Florida officials blocked atheists from giving invocations — now they owe almost $500K in damages

A move to block atheists from giving invocations at meetings has proven costly for one county in Florida, where the Brevard County Commissioner’s office will have to pony up $490,000 in penalties, FloridaToday reports. The county only permits clergy members to give the invocation, and two federal courts have found that to be a violation of the First Amendment because it gives preferential treatment to some monotheistic religions.

The county commission is scheduled to vote Tuesday on paying damages and legal fees totaling $490,000 to settle the case.

Provisions of the settlement include paying groups and individuals who sued the county $60,000 in compensatory damages and paying the plaintiffs $430,000 to cover attorney fees and litigation costs.

The fees will be covered through an insurance trust that Brevard County has an agreement with.

The controversy stems from 2014, when the commission decided at the time to limit the invocations to faith-based groups, notes Hemant Mehta, writing for Friendly Atheist.

The commission also stipulated that members of The Central Florida Freethought Community could only speak during “public comments” time at the meeting. Spurred by the commission’s refusal to allow atheists to speak, numerous groups and individuals sued the county in U.S. District Court in 2015.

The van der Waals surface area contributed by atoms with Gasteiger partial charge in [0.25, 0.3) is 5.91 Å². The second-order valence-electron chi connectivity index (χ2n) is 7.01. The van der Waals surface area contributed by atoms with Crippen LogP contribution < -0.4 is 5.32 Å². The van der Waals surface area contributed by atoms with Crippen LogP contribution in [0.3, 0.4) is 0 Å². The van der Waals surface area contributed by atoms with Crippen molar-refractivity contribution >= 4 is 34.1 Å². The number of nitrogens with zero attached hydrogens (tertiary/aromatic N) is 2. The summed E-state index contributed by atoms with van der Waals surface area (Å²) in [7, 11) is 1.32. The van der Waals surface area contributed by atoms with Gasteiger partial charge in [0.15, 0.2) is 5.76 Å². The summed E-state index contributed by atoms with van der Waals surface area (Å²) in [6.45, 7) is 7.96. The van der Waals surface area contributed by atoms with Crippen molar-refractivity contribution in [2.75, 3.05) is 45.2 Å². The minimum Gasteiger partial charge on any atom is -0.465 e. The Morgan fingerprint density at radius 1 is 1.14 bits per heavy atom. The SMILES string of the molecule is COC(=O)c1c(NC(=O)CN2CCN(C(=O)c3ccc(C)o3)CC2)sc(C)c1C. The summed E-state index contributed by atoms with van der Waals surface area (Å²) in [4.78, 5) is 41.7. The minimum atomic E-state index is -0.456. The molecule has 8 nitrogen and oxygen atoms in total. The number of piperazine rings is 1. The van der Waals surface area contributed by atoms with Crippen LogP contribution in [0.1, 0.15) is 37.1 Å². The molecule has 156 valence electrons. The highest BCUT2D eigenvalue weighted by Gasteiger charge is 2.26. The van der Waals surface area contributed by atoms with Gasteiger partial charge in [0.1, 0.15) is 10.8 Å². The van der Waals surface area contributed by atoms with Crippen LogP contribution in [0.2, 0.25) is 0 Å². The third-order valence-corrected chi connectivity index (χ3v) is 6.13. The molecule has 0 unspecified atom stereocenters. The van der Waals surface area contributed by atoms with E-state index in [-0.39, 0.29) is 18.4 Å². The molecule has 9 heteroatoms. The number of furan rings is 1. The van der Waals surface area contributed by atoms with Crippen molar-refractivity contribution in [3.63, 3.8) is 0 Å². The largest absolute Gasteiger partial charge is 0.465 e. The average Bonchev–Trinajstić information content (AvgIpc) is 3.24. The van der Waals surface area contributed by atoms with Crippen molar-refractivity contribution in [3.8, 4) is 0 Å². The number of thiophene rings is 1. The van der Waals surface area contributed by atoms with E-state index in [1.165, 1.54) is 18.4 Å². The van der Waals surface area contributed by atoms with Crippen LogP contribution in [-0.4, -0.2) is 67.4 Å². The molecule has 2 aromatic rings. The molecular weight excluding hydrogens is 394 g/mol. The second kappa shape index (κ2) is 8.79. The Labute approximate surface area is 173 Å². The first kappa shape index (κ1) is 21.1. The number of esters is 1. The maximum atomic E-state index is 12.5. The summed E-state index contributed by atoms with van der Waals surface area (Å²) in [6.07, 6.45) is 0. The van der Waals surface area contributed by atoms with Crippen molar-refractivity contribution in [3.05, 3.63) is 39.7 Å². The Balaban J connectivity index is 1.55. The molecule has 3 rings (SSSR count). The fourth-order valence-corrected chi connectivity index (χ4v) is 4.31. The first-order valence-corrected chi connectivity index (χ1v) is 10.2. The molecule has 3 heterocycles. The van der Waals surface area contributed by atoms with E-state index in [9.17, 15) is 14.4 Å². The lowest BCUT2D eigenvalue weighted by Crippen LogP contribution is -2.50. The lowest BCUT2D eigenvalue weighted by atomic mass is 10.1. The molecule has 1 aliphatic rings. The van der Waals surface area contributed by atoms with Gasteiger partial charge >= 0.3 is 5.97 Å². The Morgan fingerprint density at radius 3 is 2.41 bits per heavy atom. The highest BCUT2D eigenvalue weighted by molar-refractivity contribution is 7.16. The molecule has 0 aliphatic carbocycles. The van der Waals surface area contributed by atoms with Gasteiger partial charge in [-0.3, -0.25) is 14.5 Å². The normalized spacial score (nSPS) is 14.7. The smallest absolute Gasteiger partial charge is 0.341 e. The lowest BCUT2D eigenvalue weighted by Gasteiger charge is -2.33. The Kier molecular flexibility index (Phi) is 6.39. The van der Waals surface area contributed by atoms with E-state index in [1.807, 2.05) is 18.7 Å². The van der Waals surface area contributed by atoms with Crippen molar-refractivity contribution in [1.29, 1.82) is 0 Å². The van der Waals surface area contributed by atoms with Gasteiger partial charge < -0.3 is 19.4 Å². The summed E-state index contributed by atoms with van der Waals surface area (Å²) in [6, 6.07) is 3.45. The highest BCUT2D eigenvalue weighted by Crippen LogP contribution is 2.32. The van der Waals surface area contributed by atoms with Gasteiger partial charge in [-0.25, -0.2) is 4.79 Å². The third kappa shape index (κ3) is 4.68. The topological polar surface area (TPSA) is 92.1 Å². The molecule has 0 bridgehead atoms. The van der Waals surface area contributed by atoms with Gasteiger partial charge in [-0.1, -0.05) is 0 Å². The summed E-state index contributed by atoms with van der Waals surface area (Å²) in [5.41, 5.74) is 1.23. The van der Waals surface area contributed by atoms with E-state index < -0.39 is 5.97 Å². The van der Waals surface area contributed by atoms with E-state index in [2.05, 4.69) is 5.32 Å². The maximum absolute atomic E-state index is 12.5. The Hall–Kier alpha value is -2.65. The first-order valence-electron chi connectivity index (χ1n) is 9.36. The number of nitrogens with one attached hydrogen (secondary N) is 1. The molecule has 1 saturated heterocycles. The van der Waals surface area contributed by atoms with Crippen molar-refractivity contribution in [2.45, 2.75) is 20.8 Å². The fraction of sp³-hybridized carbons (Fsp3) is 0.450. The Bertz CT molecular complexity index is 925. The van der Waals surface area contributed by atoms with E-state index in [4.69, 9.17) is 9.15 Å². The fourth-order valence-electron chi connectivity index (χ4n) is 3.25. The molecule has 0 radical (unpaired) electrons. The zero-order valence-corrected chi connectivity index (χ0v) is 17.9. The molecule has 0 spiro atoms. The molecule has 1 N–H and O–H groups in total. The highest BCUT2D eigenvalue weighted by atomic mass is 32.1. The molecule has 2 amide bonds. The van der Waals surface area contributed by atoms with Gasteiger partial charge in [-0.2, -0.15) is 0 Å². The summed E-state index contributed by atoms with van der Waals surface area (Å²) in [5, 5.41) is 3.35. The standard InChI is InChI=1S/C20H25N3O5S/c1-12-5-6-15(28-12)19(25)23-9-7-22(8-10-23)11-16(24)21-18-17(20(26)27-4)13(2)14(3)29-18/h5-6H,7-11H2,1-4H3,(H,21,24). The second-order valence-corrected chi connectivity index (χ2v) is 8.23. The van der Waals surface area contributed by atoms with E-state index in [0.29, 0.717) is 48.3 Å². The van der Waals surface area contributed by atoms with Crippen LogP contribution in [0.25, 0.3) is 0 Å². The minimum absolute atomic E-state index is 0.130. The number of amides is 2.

The plaintiffs won that case, along with the ensuing appeal that was filed in the U.S. Court of Appeals for the 11th Circuit, based in Atlanta.

Along with the Freethought Community, the plaintiffs also included the Spacecoast Freethought Association, and The Humanist Community of the Space Coast, and five individuals. They were represented by attorneys from The American Civil Liberties Union, the Freedom From Religion Foundation and Americans United for the Separation of Church and State.

In accordance with the agreement, Brevard County will be permanently prohibited from continuing the process it used to select invocation speakers because these practices favored speakers from “certain monotheistic religions.”

It won’t, however, be required to allow nontheists to deliver the opening invocations.

Featured image via screen grab/Brevard Times

Megan Hamilton

Megan Hamilton has traveled extensively throughout the Southern United States, Mexico, and parts of Central America. A lifelong atheist, these travels have informed her political views. She currently lives in a remote location with a large herd of cats and four dogs.